In Turkey / Türkiye

Feature article on Spiegel Online International, July 22 2016

Part 1: Turkey’s Post-Coup Slide into Dictatorship

President Recep Tayyip Erdogan of Turkey (AP file photo, 2015)

President Recep Tayyip Erdogan of Turkey (AP file photo, 2015)

The sun is setting over Ankara and people are pouring out of the subway onto Kizilay Square in the heart of the Turkish capital. They are waving flags and chanting: “God is great!” and “Death to the traitors!”

In a café located 100 meters (328 feet) away, Esra Can is quickly cramming her cigarettes and smartphone into her purse, rushing to make it back to her apartment before the demonstration in support of Turkish President Recep Tayyip Erdogan gets going. “The mob on the street is unpredictable,” she says.

Can, a petite 30-year-old with brown curly hair and red nails, works as a graphic designer in Ankara. She smokes and occasionally enjoys a glass of wine — and when it comes time to vote, she casts her ballot for the Social Democrats or for left-wing splinter parties. Can says she has always believed in democracy and the rule of law in Turkey despite Erdogan’s despotic tendencies. Now, though, she is afraid that her country is sliding down the slippery slope to a dictatorship.

For the first time in almost 36 years, members of the Turkish military sought to topple the government last Friday. They occupied parts of Istanbul and Ankara and bombed the parliament building. Up to 300 people lost their lives and at least 1,400 were injured, including a number of civilians.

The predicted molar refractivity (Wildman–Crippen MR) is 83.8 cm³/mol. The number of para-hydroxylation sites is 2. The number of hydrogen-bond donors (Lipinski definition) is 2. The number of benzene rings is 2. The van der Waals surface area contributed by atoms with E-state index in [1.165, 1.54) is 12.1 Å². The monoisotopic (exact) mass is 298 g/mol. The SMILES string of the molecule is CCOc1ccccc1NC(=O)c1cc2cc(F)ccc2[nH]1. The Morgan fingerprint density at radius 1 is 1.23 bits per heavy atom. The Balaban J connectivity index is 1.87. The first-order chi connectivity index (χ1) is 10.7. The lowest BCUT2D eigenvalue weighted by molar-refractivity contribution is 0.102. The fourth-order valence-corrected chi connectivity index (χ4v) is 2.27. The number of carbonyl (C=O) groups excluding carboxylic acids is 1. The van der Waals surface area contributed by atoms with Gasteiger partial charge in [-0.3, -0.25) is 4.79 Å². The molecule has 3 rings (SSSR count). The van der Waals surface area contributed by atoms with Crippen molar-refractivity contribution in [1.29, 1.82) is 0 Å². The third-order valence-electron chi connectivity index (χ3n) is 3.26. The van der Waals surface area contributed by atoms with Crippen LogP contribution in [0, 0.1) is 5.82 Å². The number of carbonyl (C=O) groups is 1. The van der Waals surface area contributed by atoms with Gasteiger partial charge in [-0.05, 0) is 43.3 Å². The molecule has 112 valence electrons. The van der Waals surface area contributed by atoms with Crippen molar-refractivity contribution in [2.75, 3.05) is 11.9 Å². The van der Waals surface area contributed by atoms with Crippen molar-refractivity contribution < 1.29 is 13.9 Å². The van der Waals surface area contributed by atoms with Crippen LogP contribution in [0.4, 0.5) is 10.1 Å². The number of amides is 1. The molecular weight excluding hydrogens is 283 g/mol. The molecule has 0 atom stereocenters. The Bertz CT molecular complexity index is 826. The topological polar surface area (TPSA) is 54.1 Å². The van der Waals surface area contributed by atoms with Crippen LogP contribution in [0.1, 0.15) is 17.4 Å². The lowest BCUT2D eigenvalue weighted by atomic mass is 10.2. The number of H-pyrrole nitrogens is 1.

Like many people in Turkey, Can was relieved that the government was able to beat back the attempted coup and hoped that the horror of July 15 would unite people. Now, though, she is watching in dismay as Erdogan takes advantage of the conflict to grab for absolute power.

On Wednesday, Erdogan declared emergency rule and partially suspended the European Convention on Human Rights for three months. During that time, the president can rule by decree: He can ignore fundamental rights, such as the right to freedom of assembly and press freedoms, government authorities can impose curfews and media coverage can be outlawed.

A ‘holiday of democracy’

Erdogan has also announced his intention to “cleanse the state.” He wants to have parliament vote on the reintroduction of the death penalty to provide him with the ultimate punishment as he goes after those involved in the coup and he has called on Turkish citizens to occupy streets and squares across the country.